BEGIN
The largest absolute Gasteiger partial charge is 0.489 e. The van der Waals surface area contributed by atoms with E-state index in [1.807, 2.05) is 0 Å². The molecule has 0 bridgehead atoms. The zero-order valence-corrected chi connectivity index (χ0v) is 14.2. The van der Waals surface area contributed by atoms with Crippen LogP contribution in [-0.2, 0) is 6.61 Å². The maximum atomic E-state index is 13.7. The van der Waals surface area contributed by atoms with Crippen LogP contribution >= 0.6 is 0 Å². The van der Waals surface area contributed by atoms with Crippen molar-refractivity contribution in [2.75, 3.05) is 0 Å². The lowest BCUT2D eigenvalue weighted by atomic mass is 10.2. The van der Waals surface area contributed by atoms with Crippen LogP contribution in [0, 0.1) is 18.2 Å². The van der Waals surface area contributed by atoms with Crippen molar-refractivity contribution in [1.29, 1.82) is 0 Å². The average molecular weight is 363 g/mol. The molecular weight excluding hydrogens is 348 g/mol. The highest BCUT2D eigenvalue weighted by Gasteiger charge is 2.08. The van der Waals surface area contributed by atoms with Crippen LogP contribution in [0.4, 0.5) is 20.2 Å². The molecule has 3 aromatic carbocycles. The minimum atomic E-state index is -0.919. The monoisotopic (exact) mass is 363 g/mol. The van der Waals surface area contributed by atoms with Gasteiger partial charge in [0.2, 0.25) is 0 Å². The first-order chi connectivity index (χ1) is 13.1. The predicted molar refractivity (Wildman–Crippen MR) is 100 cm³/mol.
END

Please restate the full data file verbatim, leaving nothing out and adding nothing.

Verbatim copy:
The largest absolute Gasteiger partial charge is 0.489 e. The van der Waals surface area contributed by atoms with E-state index in [1.807, 2.05) is 0 Å². The molecule has 0 bridgehead atoms. The zero-order valence-corrected chi connectivity index (χ0v) is 14.2. The van der Waals surface area contributed by atoms with Crippen LogP contribution in [-0.2, 0) is 6.61 Å². The maximum atomic E-state index is 13.7. The van der Waals surface area contributed by atoms with Crippen LogP contribution >= 0.6 is 0 Å². The van der Waals surface area contributed by atoms with Crippen molar-refractivity contribution in [2.75, 3.05) is 0 Å². The lowest BCUT2D eigenvalue weighted by atomic mass is 10.2. The van der Waals surface area contributed by atoms with Crippen LogP contribution in [0, 0.1) is 18.2 Å². The van der Waals surface area contributed by atoms with Crippen molar-refractivity contribution in [1.29, 1.82) is 0 Å². The average molecular weight is 363 g/mol. The molecular weight excluding hydrogens is 348 g/mol. The highest BCUT2D eigenvalue weighted by Gasteiger charge is 2.08. The van der Waals surface area contributed by atoms with Crippen LogP contribution in [0.4, 0.5) is 20.2 Å². The molecule has 3 aromatic carbocycles. The minimum atomic E-state index is -0.919. The monoisotopic (exact) mass is 363 g/mol. The van der Waals surface area contributed by atoms with Gasteiger partial charge in [0.2, 0.25) is 0 Å². The first-order chi connectivity index (χ1) is 13.1. The predicted molar refractivity (Wildman–Crippen MR) is 100 cm³/mol.